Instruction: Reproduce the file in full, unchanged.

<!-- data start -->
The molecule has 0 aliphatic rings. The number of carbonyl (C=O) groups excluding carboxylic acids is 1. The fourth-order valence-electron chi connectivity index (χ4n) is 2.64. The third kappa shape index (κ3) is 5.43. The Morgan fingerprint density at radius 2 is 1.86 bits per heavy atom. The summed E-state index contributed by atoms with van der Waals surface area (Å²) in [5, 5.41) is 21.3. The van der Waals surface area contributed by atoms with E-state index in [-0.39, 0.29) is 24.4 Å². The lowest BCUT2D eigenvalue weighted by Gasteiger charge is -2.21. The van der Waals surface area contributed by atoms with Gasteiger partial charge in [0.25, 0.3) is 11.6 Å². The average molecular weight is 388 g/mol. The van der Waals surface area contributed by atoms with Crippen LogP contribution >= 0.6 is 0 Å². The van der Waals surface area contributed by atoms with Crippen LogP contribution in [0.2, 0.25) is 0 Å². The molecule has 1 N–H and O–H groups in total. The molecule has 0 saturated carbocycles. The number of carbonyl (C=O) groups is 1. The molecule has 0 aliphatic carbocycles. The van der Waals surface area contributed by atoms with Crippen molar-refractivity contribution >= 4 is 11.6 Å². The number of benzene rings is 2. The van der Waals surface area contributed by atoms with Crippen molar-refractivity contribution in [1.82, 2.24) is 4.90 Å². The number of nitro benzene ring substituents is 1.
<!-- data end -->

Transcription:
The molecule has 0 aliphatic rings. The number of carbonyl (C=O) groups excluding carboxylic acids is 1. The fourth-order valence-electron chi connectivity index (χ4n) is 2.64. The third kappa shape index (κ3) is 5.43. The Morgan fingerprint density at radius 2 is 1.86 bits per heavy atom. The summed E-state index contributed by atoms with van der Waals surface area (Å²) in [5, 5.41) is 21.3. The van der Waals surface area contributed by atoms with E-state index in [-0.39, 0.29) is 24.4 Å². The lowest BCUT2D eigenvalue weighted by Gasteiger charge is -2.21. The van der Waals surface area contributed by atoms with Gasteiger partial charge in [0.25, 0.3) is 11.6 Å². The average molecular weight is 388 g/mol. The van der Waals surface area contributed by atoms with Crippen LogP contribution >= 0.6 is 0 Å². The van der Waals surface area contributed by atoms with Crippen LogP contribution in [0.2, 0.25) is 0 Å². The molecule has 1 N–H and O–H groups in total. The molecule has 0 saturated carbocycles. The number of carbonyl (C=O) groups is 1. The molecule has 0 aliphatic carbocycles. The van der Waals surface area contributed by atoms with Crippen molar-refractivity contribution >= 4 is 11.6 Å². The number of benzene rings is 2. The van der Waals surface area contributed by atoms with Crippen molar-refractivity contribution in [1.82, 2.24) is 4.90 Å². The number of nitro benzene ring substituents is 1.